My sister and one of my brothers also have the same lordosis, though not to the same extreme that I have it. Again, they don't have the bowed legs, so dont' have the same acute angle between the ankle and the foot. My other brother is built nothing like me, doesn't have flat feet, and has no outstanding curvature to his back. Really, I think the biggest physical/genetic factor for me are the bowed legs. They throw off the alignment of everything else, and I really can't change the bow itself.

When I am able, I plan to get some orthotics. Until then, I will have to work hard to stretch (and maybe get some myo-fascial therapy for) my lower back. You have all been very helpful, and I appreciate your posts!
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RachelKlingberg



Joined: 12 Dec 2003
Posts: 857
Location: New York City

PostPosted: Tue May 10, 2005 3:52 pm    Post subject: Reply with quote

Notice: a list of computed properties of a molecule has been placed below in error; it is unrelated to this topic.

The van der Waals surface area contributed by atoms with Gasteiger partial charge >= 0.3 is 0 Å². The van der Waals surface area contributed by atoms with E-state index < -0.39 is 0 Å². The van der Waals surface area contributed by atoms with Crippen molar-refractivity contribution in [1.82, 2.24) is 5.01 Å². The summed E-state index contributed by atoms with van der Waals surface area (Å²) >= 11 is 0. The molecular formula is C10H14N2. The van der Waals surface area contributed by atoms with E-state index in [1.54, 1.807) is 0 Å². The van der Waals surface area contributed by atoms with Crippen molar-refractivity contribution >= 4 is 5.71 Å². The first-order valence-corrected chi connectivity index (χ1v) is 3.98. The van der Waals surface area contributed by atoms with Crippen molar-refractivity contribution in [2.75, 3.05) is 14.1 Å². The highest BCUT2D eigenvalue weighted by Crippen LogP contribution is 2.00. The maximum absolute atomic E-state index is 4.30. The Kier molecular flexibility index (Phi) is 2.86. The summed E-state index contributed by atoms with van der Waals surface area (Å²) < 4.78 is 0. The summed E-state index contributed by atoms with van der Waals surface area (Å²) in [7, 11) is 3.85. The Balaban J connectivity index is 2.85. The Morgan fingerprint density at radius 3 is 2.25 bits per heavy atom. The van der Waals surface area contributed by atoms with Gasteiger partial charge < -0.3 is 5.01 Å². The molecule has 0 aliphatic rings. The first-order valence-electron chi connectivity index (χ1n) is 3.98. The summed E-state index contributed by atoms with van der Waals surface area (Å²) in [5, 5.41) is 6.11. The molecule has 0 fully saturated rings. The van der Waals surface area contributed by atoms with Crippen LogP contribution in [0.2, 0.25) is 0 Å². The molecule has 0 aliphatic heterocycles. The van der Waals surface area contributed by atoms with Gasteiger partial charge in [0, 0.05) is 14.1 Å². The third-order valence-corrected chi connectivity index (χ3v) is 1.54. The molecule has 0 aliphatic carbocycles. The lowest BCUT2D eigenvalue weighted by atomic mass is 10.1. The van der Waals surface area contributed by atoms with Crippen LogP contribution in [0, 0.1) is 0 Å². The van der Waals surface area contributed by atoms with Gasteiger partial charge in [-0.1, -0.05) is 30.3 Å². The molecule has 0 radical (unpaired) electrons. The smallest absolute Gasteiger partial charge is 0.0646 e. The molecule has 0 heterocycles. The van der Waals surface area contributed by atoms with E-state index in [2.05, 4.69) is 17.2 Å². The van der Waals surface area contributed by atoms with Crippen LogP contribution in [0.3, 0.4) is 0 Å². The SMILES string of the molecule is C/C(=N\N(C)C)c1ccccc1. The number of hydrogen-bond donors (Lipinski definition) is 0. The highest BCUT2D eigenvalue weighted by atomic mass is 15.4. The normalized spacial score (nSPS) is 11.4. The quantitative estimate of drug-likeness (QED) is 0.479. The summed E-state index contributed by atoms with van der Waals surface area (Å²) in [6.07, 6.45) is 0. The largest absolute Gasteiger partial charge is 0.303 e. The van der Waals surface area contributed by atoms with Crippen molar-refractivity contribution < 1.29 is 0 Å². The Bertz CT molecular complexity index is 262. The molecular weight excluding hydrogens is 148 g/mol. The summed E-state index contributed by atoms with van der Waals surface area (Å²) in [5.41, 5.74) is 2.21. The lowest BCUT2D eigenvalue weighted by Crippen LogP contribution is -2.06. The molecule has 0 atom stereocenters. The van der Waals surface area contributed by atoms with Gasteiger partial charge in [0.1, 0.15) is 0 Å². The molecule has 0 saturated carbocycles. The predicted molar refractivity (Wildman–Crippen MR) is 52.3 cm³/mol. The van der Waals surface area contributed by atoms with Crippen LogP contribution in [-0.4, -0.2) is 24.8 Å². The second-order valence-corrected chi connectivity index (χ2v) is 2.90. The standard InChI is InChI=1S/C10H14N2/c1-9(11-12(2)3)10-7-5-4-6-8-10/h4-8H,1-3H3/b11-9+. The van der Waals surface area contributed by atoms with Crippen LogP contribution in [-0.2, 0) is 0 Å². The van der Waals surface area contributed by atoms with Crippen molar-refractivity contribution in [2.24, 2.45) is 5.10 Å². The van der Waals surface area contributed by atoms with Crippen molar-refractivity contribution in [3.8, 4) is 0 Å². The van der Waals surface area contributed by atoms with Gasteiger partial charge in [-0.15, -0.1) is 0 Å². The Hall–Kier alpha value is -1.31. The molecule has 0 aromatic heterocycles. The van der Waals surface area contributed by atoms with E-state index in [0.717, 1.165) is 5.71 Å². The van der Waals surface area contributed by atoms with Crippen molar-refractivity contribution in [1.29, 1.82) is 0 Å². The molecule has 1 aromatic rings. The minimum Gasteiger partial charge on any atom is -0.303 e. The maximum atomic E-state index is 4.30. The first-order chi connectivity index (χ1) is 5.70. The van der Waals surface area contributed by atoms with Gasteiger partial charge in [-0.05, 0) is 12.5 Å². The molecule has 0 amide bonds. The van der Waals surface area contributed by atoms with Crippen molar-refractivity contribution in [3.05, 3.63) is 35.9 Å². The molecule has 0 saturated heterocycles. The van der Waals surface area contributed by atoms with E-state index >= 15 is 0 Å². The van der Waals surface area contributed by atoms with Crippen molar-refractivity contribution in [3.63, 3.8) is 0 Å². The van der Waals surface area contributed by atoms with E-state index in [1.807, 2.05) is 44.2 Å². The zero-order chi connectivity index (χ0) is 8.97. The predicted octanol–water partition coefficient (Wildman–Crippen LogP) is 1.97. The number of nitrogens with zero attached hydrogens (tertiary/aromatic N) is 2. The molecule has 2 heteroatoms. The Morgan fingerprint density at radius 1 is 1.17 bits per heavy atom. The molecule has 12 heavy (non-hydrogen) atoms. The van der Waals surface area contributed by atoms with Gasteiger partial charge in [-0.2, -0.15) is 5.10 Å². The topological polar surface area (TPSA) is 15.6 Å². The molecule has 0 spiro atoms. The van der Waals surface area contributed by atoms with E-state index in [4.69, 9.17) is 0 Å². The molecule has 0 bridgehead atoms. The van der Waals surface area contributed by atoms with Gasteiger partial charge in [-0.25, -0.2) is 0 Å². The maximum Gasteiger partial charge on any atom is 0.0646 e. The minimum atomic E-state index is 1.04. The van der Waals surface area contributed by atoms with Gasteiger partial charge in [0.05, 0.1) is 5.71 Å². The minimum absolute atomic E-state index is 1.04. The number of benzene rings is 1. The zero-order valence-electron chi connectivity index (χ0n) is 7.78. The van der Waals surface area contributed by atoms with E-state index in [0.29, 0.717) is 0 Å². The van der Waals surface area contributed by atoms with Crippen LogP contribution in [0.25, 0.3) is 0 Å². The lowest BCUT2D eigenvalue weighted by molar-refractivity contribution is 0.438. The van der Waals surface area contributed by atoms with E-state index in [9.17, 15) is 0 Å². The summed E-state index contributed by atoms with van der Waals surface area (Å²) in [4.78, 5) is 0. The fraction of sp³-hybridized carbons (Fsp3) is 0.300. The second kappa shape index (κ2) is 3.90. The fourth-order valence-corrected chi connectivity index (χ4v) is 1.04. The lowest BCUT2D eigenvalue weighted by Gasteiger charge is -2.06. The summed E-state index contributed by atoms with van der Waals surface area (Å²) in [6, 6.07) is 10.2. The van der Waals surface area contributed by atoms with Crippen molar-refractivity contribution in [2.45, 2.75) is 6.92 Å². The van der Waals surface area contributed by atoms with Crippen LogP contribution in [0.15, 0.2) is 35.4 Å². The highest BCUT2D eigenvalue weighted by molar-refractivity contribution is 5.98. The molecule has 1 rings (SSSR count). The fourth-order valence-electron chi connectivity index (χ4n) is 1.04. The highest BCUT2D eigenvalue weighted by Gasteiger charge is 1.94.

Hi Travis,
I did think "walking too early" was unlikely to cause flat feet and it was more likely that you were born that way, but I was reluctant to post that, not being a podiatrist, but rather someone with a similar problem.
A podiatrist might be able to help you, though. I can't tell you how many physicians told me I was knock-kneed and would always be that way, and that it was nothing to worry about. As a result, by the time I was correctly diagnosed, I had developed arthritis (and a mistrust of Western doctors), and I had to spend four months in physical therapy 3X a week. I hope you will be spared from a similar ordeal!
Woody's post reveals that even genetic structural conditions can be altered. Like AnderZander wrote: Posture is something that should be 'uncovered' rather than 'held'.
Good luck with your posture, and with everything else!